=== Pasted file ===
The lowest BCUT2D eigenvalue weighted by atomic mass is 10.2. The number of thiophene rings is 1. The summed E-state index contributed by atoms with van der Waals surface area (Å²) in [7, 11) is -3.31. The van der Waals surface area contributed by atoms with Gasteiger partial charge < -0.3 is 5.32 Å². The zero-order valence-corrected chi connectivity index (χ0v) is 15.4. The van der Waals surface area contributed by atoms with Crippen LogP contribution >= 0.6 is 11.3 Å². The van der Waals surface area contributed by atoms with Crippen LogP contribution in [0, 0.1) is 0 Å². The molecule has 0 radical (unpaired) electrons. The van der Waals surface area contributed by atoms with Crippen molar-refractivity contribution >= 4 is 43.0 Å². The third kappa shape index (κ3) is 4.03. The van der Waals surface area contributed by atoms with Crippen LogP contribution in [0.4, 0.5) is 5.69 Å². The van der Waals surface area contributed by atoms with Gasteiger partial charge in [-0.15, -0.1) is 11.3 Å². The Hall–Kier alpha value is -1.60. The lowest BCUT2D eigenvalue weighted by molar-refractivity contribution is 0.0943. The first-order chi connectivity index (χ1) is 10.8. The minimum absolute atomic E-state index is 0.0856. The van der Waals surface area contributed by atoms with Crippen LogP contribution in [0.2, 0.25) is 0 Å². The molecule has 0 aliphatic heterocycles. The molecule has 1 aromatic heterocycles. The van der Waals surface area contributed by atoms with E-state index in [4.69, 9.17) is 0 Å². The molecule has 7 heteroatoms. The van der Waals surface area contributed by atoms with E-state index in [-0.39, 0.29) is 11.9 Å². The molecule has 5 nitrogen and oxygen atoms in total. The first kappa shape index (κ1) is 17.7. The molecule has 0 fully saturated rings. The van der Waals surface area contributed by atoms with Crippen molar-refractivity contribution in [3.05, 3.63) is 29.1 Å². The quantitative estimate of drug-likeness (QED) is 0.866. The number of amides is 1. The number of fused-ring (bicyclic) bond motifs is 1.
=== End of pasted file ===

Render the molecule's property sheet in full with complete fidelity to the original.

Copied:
The lowest BCUT2D eigenvalue weighted by atomic mass is 10.2. The number of thiophene rings is 1. The summed E-state index contributed by atoms with van der Waals surface area (Å²) in [7, 11) is -3.31. The van der Waals surface area contributed by atoms with Gasteiger partial charge < -0.3 is 5.32 Å². The zero-order valence-corrected chi connectivity index (χ0v) is 15.4. The van der Waals surface area contributed by atoms with Crippen LogP contribution >= 0.6 is 11.3 Å². The van der Waals surface area contributed by atoms with Crippen LogP contribution in [0, 0.1) is 0 Å². The molecule has 0 radical (unpaired) electrons. The van der Waals surface area contributed by atoms with Crippen molar-refractivity contribution >= 4 is 43.0 Å². The third kappa shape index (κ3) is 4.03. The van der Waals surface area contributed by atoms with Crippen LogP contribution in [0.4, 0.5) is 5.69 Å². The van der Waals surface area contributed by atoms with Gasteiger partial charge in [-0.15, -0.1) is 11.3 Å². The Hall–Kier alpha value is -1.60. The lowest BCUT2D eigenvalue weighted by molar-refractivity contribution is 0.0943. The first-order chi connectivity index (χ1) is 10.8. The minimum absolute atomic E-state index is 0.0856. The van der Waals surface area contributed by atoms with Crippen LogP contribution in [0.2, 0.25) is 0 Å². The molecule has 0 aliphatic heterocycles. The molecule has 1 aromatic heterocycles. The van der Waals surface area contributed by atoms with E-state index in [4.69, 9.17) is 0 Å². The molecule has 7 heteroatoms. The van der Waals surface area contributed by atoms with E-state index in [-0.39, 0.29) is 11.9 Å². The molecule has 5 nitrogen and oxygen atoms in total. The first kappa shape index (κ1) is 17.7. The molecule has 0 fully saturated rings. The van der Waals surface area contributed by atoms with Crippen molar-refractivity contribution in [3.05, 3.63) is 29.1 Å². The quantitative estimate of drug-likeness (QED) is 0.866. The number of amides is 1. The number of fused-ring (bicyclic) bond motifs is 1.